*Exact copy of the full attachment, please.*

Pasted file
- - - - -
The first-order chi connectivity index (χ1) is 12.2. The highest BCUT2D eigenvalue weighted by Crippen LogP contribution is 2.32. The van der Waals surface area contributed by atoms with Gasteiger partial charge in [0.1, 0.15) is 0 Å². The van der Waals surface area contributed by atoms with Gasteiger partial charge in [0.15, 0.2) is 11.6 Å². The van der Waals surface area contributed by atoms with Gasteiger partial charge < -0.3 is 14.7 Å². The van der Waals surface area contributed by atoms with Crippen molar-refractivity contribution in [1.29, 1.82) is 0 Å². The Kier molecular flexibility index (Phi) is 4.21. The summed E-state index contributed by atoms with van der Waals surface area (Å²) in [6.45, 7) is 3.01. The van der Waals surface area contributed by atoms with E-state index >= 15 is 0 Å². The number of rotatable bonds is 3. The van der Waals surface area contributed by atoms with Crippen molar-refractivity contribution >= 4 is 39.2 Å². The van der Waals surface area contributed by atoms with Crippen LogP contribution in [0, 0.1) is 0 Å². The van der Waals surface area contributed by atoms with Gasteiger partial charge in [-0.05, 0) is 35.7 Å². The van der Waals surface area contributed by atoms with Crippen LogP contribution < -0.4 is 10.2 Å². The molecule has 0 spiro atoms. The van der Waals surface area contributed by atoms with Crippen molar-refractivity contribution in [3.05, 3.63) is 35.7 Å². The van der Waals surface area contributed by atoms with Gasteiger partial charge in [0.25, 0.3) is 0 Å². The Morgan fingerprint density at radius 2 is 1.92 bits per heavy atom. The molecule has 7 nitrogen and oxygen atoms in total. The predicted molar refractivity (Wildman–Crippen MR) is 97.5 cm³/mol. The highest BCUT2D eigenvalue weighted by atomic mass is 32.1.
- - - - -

The first-order chi connectivity index (χ1) is 12.2. The highest BCUT2D eigenvalue weighted by Crippen LogP contribution is 2.32. The van der Waals surface area contributed by atoms with Gasteiger partial charge in [0.1, 0.15) is 0 Å². The van der Waals surface area contributed by atoms with Gasteiger partial charge in [0.15, 0.2) is 11.6 Å². The van der Waals surface area contributed by atoms with Gasteiger partial charge < -0.3 is 14.7 Å². The van der Waals surface area contributed by atoms with Crippen molar-refractivity contribution in [1.29, 1.82) is 0 Å². The Kier molecular flexibility index (Phi) is 4.21. The summed E-state index contributed by atoms with van der Waals surface area (Å²) in [6.45, 7) is 3.01. The van der Waals surface area contributed by atoms with E-state index >= 15 is 0 Å². The number of rotatable bonds is 3. The van der Waals surface area contributed by atoms with Crippen molar-refractivity contribution >= 4 is 39.2 Å². The van der Waals surface area contributed by atoms with Crippen LogP contribution in [0, 0.1) is 0 Å². The van der Waals surface area contributed by atoms with Gasteiger partial charge in [-0.05, 0) is 35.7 Å². The van der Waals surface area contributed by atoms with Crippen LogP contribution < -0.4 is 10.2 Å². The molecule has 0 spiro atoms. The van der Waals surface area contributed by atoms with Crippen molar-refractivity contribution in [3.05, 3.63) is 35.7 Å². The van der Waals surface area contributed by atoms with Gasteiger partial charge in [0.25, 0.3) is 0 Å². The Morgan fingerprint density at radius 2 is 1.92 bits per heavy atom. The molecule has 7 nitrogen and oxygen atoms in total. The predicted molar refractivity (Wildman–Crippen MR) is 97.5 cm³/mol. The highest BCUT2D eigenvalue weighted by atomic mass is 32.1.